What They Don’t Tell You About Study Abroad (Or What They Do But You Refuse to Listen)

Study abroad is hard.

The day before yesterday, life took a turn for the worse.  It was so unexpected, I didn’t realize it was homesickness for a couple of hours.  I  thought everyone started talking faster in Spanish to spite me, the food tasted like cardboard because my host mom was having an off day, and I couldn’t stop thinking about important people in my life because, well, they’re important.  It wasn’t until the only thing that could coax me out of my room was the promising sound of the Big Bang Theory theme that I realized I was desperate for anything that hinted at home.

The feeling stayed with me for about 24 hours, and then it quite suddenly disappeared in the middle of a class.  It was a really weird feeling to have a complete attitude change in the span of a minute.  During the dark hours, though, I managed to talk to important people, eat Pringles and Oreos, the only American junk food I could easily find, spend a couple of hours googling Texas pictures, sleep, and mope.  I thought of some of the most mundane memories and considered starting a countdown to my flight back.

Texas

Once I miraculously got over it, I became a positive, functioning person again.  I did cave and eat a little McDonald’s today, but it was a craving, not a sickness.

–Side note, Pollo McCrispy’s here are legit fried chicken, not just chicken strips.  Also, the McDonald’s is so fancy, it deserves its own post.–

Tour 003 web

Little America. This is right next to the university.

I don’t know if the homesickness will hit again, or as hard, but life’s tough even without it.  Here’s a list of the things that don’t fit the adventurous-exciting-beautiful-life changing image I had in my head:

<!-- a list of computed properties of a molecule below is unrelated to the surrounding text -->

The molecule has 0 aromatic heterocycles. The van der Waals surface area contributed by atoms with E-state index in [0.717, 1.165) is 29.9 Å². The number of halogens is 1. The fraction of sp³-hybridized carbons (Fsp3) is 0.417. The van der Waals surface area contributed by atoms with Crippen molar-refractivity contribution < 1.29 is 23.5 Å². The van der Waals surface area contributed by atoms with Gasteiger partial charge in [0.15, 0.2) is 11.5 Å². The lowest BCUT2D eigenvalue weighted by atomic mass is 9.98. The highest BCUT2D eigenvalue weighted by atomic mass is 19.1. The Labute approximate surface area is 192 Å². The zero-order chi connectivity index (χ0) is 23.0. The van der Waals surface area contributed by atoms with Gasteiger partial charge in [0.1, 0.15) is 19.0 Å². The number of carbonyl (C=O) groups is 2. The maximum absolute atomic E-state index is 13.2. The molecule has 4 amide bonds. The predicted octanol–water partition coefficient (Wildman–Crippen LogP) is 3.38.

• The language.  I think I thought I would magically start speaking Spanish after a two or three-day adjustment period.  This did not happen.  In the two and a half weeks I have been here, my speaking skills have improved at an unbelievable place, but listening is ridiculously difficult.  I’ve achieved the familiar person/fellow exchange student one-on-one level and am working on the 3-hour-long class lecture level.  The most advanced level I’ve encountered so far is multiple peers talking at once in a distracting environment.  I think that’s the boss battle.
  • The classes.  The classes are standard university classes, but they’re in ANOTHER LANGUAGE.  It’s like being pretty good at algebra and then being thrown into calculus.  You know math, but someone threw in a bunch of weird words and symbols when you weren’t looking.  I have to look up half the vocabulary of readings and the thought of having to communicate with another human being terrifies me.  One time the professor said “grupo” and I almost bolted out of the room.  I survived the experience.  Barely.
  • The American cravings.  I’ve talked about craving food, but that’s really the smallest part.  I miss having a familiar bookstore where I can hide for 3 hours reading the types of books that aren’t quite interesting enough to buy.  I miss having a familiar place to run.  I miss staying in a hotel room with my mom.  I miss driving in a truck with my dad.  I miss hearing country music in stores.  I miss Waffle House.  I miss the first winds of fall.  I miss specific professors from UNT.  I miss not being stared at everywhere I go.
  • Making friends.  I simultaneously wish strangers would talk to me and that I never have to spontaneously speak in Spanish with another human being.  I don’t know if it’s because I’m such a fierce intimidating person or if it’s part of Latin American culture, but no one randomly talks to me.  Once I gather the courage, I’ll have to make the effort.  It’s hard though, because I was lucky enough to bond with the other exchange students (who are great) and it’s just easier to hang out with them and speak English.
  • Homesickness, por supuesto.  It’s actually quite interesting because I got to go to Santa Teresa, a beach area in the north-western part of the country with a group of estudiantes intercambios last weekend.  It was fun, and I got to see some beautiful places and have a couple of adventures, but I actually got homesick for Heredia and my host family.  I guess two displacements in two weeks is more than I can handle right now.

Santa Teresa 145 web

I'll make a whole post of pretty scenery pictures at some point.

I’ll make a whole post of pretty scenery pictures at some point.